Thanks for publshing my photograph, @ggwash, in this helpful piece written by Will Schick (twitter:schick_will), taken at a climate change rally in Washington, DC in December, 2019, headlined by Jane Fonda. See: Photos: Fire Drill Fridays with Jane Fonda, Washington, DC USA – yes, it is a climate emergency
I reviewed the post as well as some of the National Academy of Sciences Report referenced, because
- Climate change is still an emergency
- I haven’t seen positive reviews (or really any comprehensive review) of carbon capture technology. Glad one exists.
This comment struck me in the report:
At the same time, reducing the average 2050-2100 fossil fuel and land-use emissions to the ~3.3 Gt/y CO2 in Figure B (less than 10 percent of today’s emissions) would likely be very difficult without the use of NETs to offset emissions that would be prohibitively expensive or disruptive to eliminate, such as some agricultural methane and nitrous oxide (N2O) emissions, or CO2 emissions from air travel.Negative Emissions Technologies and Reliable Sequestration A Research Agenda (2019)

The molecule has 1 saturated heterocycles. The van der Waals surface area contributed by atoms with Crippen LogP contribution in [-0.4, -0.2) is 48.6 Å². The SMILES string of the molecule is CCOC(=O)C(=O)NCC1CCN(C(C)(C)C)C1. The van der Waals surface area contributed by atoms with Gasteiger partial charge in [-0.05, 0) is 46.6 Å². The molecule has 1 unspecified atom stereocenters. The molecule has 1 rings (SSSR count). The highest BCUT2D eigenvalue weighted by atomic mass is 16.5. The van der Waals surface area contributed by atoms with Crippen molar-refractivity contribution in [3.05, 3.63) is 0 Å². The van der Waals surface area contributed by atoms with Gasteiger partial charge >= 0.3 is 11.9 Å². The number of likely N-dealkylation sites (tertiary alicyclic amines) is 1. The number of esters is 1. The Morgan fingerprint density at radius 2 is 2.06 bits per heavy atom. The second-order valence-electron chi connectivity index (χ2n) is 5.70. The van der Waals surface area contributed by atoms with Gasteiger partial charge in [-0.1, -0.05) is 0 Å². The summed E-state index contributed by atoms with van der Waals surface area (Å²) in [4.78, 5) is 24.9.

Clearly, this report is now dated, because the prohibitively expensive, disruptive innovation, has been undertaken (near elimination of air travel, a massive source of carbon pollution). See: The Environmental Lessons We Need to Learn from Coronavirus Lockdown – VICE
I’d also comment that it’s interesting that elimination of meat from the diet is considered in reports like this to be required, whose creation of widespread malnutrition is not considered disruptive, yet reduction of air travel is considered optional. Nutrition vs transportation….
Perhaps we’re getting to a place where we are understanding what essential truly is. Enjoy the photo, and let us hopefully enjoy a long term reduction in carbon emissions.
Here’s an additional photo from Fire Drill Friday – Ms. Fonda’s work was inspirational and mostly on-point. I had incredible and meaningful conversations with the other participants about healing our planet, and the science behind it.
Because carbon lingers for up to a thousand years, many believe that reducing emissions is not enough to save the planet from falling deeper into its current climate crisis.